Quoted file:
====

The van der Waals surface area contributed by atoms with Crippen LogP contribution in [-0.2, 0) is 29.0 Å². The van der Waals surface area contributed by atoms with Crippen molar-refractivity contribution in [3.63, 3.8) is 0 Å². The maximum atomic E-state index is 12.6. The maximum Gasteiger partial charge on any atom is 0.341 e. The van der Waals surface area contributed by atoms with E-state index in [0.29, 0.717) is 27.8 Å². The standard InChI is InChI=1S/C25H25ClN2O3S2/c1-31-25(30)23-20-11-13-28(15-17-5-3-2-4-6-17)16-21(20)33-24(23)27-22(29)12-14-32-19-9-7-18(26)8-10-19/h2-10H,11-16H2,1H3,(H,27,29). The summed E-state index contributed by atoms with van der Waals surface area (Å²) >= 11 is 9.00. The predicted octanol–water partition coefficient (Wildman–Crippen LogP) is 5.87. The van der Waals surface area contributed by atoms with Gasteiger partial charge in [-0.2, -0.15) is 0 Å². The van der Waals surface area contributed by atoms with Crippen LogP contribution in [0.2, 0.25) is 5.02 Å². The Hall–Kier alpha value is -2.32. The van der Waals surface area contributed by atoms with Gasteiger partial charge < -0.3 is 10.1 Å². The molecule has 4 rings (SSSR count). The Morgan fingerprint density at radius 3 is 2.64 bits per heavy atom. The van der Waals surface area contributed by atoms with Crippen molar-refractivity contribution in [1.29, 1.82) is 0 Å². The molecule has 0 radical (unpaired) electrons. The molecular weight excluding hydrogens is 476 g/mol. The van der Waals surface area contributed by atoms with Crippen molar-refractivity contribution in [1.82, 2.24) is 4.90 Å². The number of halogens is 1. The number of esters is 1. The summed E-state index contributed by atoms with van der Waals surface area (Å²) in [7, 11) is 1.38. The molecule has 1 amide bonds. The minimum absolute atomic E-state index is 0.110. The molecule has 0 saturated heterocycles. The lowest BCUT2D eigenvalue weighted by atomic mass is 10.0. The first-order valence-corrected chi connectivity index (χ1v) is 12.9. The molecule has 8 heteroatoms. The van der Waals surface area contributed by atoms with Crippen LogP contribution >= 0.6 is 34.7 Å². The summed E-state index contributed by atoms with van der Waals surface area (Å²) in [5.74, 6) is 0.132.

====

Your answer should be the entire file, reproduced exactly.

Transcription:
The van der Waals surface area contributed by atoms with Crippen LogP contribution in [-0.2, 0) is 29.0 Å². The van der Waals surface area contributed by atoms with Crippen molar-refractivity contribution in [3.63, 3.8) is 0 Å². The maximum atomic E-state index is 12.6. The maximum Gasteiger partial charge on any atom is 0.341 e. The van der Waals surface area contributed by atoms with E-state index in [0.29, 0.717) is 27.8 Å². The standard InChI is InChI=1S/C25H25ClN2O3S2/c1-31-25(30)23-20-11-13-28(15-17-5-3-2-4-6-17)16-21(20)33-24(23)27-22(29)12-14-32-19-9-7-18(26)8-10-19/h2-10H,11-16H2,1H3,(H,27,29). The summed E-state index contributed by atoms with van der Waals surface area (Å²) >= 11 is 9.00. The predicted octanol–water partition coefficient (Wildman–Crippen LogP) is 5.87. The van der Waals surface area contributed by atoms with Gasteiger partial charge in [-0.2, -0.15) is 0 Å². The van der Waals surface area contributed by atoms with Crippen LogP contribution in [0.2, 0.25) is 5.02 Å². The Hall–Kier alpha value is -2.32. The van der Waals surface area contributed by atoms with Gasteiger partial charge < -0.3 is 10.1 Å². The molecule has 4 rings (SSSR count). The Morgan fingerprint density at radius 3 is 2.64 bits per heavy atom. The van der Waals surface area contributed by atoms with Crippen molar-refractivity contribution in [1.29, 1.82) is 0 Å². The molecule has 0 radical (unpaired) electrons. The molecular weight excluding hydrogens is 476 g/mol. The van der Waals surface area contributed by atoms with Crippen molar-refractivity contribution in [1.82, 2.24) is 4.90 Å². The number of halogens is 1. The number of esters is 1. The summed E-state index contributed by atoms with van der Waals surface area (Å²) in [7, 11) is 1.38. The molecule has 1 amide bonds. The minimum absolute atomic E-state index is 0.110. The molecule has 0 saturated heterocycles. The lowest BCUT2D eigenvalue weighted by atomic mass is 10.0. The first-order valence-corrected chi connectivity index (χ1v) is 12.9. The molecule has 8 heteroatoms. The van der Waals surface area contributed by atoms with Crippen LogP contribution >= 0.6 is 34.7 Å². The summed E-state index contributed by atoms with van der Waals surface area (Å²) in [5.74, 6) is 0.132.